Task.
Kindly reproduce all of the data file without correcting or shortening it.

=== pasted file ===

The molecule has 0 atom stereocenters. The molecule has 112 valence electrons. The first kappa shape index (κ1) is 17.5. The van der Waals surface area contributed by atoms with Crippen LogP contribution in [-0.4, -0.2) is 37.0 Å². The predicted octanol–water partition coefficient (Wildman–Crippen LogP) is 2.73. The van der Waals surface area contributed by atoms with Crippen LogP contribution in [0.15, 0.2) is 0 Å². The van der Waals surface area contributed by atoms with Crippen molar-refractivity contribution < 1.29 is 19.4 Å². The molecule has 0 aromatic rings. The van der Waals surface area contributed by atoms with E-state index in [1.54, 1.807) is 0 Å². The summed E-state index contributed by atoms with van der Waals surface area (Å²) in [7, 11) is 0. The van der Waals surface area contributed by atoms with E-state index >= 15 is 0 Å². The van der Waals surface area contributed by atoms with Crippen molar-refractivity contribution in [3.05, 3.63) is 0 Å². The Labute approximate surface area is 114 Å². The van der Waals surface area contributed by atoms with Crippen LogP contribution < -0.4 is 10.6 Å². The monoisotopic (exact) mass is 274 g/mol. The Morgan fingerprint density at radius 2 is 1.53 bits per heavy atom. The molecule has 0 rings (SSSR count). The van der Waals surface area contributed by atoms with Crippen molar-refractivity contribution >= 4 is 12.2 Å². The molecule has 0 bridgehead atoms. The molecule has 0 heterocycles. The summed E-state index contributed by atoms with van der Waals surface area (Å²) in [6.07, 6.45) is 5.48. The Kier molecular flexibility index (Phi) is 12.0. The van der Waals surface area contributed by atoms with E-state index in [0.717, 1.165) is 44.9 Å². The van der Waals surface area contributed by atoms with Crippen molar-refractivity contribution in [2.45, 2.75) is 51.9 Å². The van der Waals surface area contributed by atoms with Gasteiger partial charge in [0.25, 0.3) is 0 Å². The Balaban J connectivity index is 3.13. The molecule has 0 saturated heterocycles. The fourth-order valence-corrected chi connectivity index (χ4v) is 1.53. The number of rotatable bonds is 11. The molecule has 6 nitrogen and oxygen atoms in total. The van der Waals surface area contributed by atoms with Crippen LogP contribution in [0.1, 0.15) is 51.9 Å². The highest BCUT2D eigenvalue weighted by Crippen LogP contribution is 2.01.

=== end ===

The molecule has 0 atom stereocenters. The molecule has 112 valence electrons. The first kappa shape index (κ1) is 17.5. The van der Waals surface area contributed by atoms with Crippen LogP contribution in [-0.4, -0.2) is 37.0 Å². The predicted octanol–water partition coefficient (Wildman–Crippen LogP) is 2.73. The van der Waals surface area contributed by atoms with Crippen LogP contribution in [0.15, 0.2) is 0 Å². The van der Waals surface area contributed by atoms with Crippen molar-refractivity contribution < 1.29 is 19.4 Å². The molecule has 0 aromatic rings. The van der Waals surface area contributed by atoms with E-state index in [1.54, 1.807) is 0 Å². The summed E-state index contributed by atoms with van der Waals surface area (Å²) in [7, 11) is 0. The van der Waals surface area contributed by atoms with E-state index >= 15 is 0 Å². The van der Waals surface area contributed by atoms with Crippen molar-refractivity contribution in [3.05, 3.63) is 0 Å². The Labute approximate surface area is 114 Å². The van der Waals surface area contributed by atoms with Crippen LogP contribution < -0.4 is 10.6 Å². The monoisotopic (exact) mass is 274 g/mol. The Morgan fingerprint density at radius 2 is 1.53 bits per heavy atom. The molecule has 0 rings (SSSR count). The van der Waals surface area contributed by atoms with Crippen molar-refractivity contribution >= 4 is 12.2 Å². The molecule has 0 bridgehead atoms. The molecule has 0 heterocycles. The summed E-state index contributed by atoms with van der Waals surface area (Å²) in [6.07, 6.45) is 5.48. The Kier molecular flexibility index (Phi) is 12.0. The van der Waals surface area contributed by atoms with E-state index in [0.717, 1.165) is 44.9 Å². The van der Waals surface area contributed by atoms with Crippen molar-refractivity contribution in [2.45, 2.75) is 51.9 Å². The van der Waals surface area contributed by atoms with Gasteiger partial charge in [0.25, 0.3) is 0 Å². The Balaban J connectivity index is 3.13. The molecule has 0 saturated heterocycles. The fourth-order valence-corrected chi connectivity index (χ4v) is 1.53. The number of rotatable bonds is 11. The molecule has 6 nitrogen and oxygen atoms in total. The van der Waals surface area contributed by atoms with Crippen LogP contribution in [0.1, 0.15) is 51.9 Å². The highest BCUT2D eigenvalue weighted by Crippen LogP contribution is 2.01.